|Norsok M630||2010||Base matl. Offshore piping||Free from intermetallics|
|Norsok M630||2013-||"||Free from detrimental intermetallics and precipitates|
|DNV-FS-101||2013-||Submarine piping||α < 0.5%; total < 1%|
|ISO 1516-3||2015||Oil & gas||α < 0.5%; total < 1%
|Norsok M-601||2016||Piping welds||Total < 0.5%|
|ISO 17781||2017||Petrochemical||Max dimension < 10 µm|
Figure 10 – Code requirements for intermetallics in duplex weldments.
Nitrides in weld metal – a further challenge
The standard DNV-RP-F112:2008, Design of Duplex Stainless Steel Subsea Equipment Exposed to Cathodic Protection, notes that Hydrogen induced stress cracking (HISC) is a potential problem. And materials with an austenite spacing less than 30 μm (micrometers) are considered as satisfactory according to this standard. A footnote in this standard also says:
“The limit of 30 micrometers is not a strict limit, since the uncertainty of austenite spacing results are often of the same order as the results themselves. However, the number is included in this Recommended Practice as a guidance value.”
Nitrides in the weld metal are known to increase the risk for HISC. However, this is not directly specified and monitored. Instead, impact and corrosion tests are specified. Also, design guidelines are given to reduce service strains and stresses in the welds.
Determining the risk of pitting corrosion is another important aspect of the welding metallurgy of duplex steels. This is again an area that is not completely clear cut. This is because test methods and acceptance criteria can vary between parties and detailed choices can have a decisive influence on the test result. It is possible that tests may fail on a “questionable basis”, involving retests and discussions that can lead to costly delays.
While ASTM G48 is the best recognized test method, weight loss offers a simpler criterion. But the results can be influenced by surface preparation and pickling.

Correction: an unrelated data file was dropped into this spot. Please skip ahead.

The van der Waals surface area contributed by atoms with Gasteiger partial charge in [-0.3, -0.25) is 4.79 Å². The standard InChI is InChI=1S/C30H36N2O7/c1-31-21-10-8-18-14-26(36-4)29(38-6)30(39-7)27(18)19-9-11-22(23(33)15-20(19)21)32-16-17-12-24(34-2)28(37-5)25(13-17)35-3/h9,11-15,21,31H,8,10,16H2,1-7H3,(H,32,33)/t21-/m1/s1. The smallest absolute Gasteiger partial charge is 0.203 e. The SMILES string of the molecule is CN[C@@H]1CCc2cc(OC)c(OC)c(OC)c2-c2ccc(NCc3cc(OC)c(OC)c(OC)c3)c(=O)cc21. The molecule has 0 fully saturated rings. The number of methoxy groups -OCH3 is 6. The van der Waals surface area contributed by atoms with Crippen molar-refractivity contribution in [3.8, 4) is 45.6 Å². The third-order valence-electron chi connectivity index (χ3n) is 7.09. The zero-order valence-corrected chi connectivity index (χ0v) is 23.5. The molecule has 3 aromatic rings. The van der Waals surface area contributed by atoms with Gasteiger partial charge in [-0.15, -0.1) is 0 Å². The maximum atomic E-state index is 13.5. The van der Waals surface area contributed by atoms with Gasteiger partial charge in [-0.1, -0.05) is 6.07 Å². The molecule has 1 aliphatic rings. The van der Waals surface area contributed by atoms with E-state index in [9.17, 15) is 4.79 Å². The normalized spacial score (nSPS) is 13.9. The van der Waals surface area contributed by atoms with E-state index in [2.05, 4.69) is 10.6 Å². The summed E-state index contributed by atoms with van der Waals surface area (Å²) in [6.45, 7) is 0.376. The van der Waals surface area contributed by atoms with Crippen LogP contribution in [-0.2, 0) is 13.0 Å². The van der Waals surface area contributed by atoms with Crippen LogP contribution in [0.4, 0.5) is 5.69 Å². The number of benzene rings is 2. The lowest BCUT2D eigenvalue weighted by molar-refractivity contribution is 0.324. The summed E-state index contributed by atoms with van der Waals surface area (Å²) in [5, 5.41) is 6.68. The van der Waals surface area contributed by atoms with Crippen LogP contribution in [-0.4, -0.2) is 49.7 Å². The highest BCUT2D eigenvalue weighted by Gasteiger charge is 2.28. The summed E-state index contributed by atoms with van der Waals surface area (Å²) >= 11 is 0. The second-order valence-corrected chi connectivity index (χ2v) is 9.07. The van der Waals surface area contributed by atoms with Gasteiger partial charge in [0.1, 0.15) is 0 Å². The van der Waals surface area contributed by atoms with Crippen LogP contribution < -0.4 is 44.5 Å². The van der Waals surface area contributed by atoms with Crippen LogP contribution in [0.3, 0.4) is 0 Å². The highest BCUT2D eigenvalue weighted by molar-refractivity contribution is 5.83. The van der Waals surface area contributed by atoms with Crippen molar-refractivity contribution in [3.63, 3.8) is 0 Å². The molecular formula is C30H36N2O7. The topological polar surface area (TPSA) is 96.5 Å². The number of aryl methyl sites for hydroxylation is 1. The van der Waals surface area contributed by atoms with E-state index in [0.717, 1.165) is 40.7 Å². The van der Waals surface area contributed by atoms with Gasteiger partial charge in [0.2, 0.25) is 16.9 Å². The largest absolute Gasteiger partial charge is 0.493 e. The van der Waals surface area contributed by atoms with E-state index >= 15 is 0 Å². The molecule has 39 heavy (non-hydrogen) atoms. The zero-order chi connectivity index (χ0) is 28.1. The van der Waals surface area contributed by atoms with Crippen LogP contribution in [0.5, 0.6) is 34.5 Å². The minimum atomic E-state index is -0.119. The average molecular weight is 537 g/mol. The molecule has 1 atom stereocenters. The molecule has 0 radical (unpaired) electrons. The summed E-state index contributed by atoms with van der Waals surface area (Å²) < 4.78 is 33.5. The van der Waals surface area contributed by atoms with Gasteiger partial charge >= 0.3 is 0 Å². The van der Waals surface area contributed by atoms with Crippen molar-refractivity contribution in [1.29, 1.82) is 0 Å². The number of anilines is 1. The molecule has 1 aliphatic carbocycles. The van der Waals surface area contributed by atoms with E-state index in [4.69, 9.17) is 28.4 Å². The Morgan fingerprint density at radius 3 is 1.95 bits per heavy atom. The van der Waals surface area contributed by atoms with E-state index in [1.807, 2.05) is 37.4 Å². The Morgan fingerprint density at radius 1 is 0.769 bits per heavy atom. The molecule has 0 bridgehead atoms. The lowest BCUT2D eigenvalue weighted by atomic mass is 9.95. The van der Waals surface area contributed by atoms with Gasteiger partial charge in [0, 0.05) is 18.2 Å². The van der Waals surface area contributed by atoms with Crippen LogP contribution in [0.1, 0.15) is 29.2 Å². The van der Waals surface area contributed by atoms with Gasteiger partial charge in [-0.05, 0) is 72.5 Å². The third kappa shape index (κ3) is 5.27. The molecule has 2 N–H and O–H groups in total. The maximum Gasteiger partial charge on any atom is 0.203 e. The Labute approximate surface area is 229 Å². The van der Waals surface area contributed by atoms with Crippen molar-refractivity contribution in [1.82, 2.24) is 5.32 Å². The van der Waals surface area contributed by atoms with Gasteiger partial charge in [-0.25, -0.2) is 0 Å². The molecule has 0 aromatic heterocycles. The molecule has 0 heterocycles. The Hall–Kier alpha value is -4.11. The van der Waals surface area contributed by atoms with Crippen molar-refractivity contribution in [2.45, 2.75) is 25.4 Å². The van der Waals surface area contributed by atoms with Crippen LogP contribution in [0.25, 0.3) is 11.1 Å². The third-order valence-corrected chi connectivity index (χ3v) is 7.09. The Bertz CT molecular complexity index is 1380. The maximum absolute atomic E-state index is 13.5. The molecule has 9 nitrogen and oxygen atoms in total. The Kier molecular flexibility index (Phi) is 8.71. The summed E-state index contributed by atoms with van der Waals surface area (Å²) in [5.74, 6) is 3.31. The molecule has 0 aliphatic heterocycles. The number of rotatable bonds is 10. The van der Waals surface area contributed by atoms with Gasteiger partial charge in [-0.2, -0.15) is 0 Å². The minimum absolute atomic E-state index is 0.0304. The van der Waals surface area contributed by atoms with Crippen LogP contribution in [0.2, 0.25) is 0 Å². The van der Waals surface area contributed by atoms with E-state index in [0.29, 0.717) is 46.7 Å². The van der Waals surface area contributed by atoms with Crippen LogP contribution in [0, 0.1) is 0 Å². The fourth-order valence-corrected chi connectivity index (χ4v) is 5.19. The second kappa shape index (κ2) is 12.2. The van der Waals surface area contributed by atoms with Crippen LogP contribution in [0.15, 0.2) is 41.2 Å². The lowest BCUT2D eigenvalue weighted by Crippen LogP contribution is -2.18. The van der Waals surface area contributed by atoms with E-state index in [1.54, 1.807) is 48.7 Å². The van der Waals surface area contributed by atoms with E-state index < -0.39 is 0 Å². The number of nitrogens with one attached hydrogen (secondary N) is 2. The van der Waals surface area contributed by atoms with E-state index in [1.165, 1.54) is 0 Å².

Conclusions – the inexact relationship between microstructure and properties
In the vast majority of practical cases, welding of duplex stainless steels can be regarded as different rather than difficult, and conformance to standards is not a problem. However, it is useful to have some familiarity with the different ways that standards might be interpreted.
- An important aspect of standards for welding duplex materials is that they attempt to base their requirements on the resulting microstructure. While this philosophy is correct, the relationship between microstructure and properties is not always exact.
- There can be considerable uncertainty in the quantitative measurement of microstructural features. This explains the uncertainty that sometimes occurs in the requirements in the standards and in the differences between them.
- The same uncertainty exists even when properties are specified because the requirements are based on experience (or on a small study which is extended and generalized).
In situations where a customer is unsure of the specific requirements of a standard or needs guidance in determining the best approach to welding duplex stainless steel, then the best approach is to seek expert advice from the steel manufacturer. Outokumpu has a team of welding metallurgists ready to provide a full range of technical support services.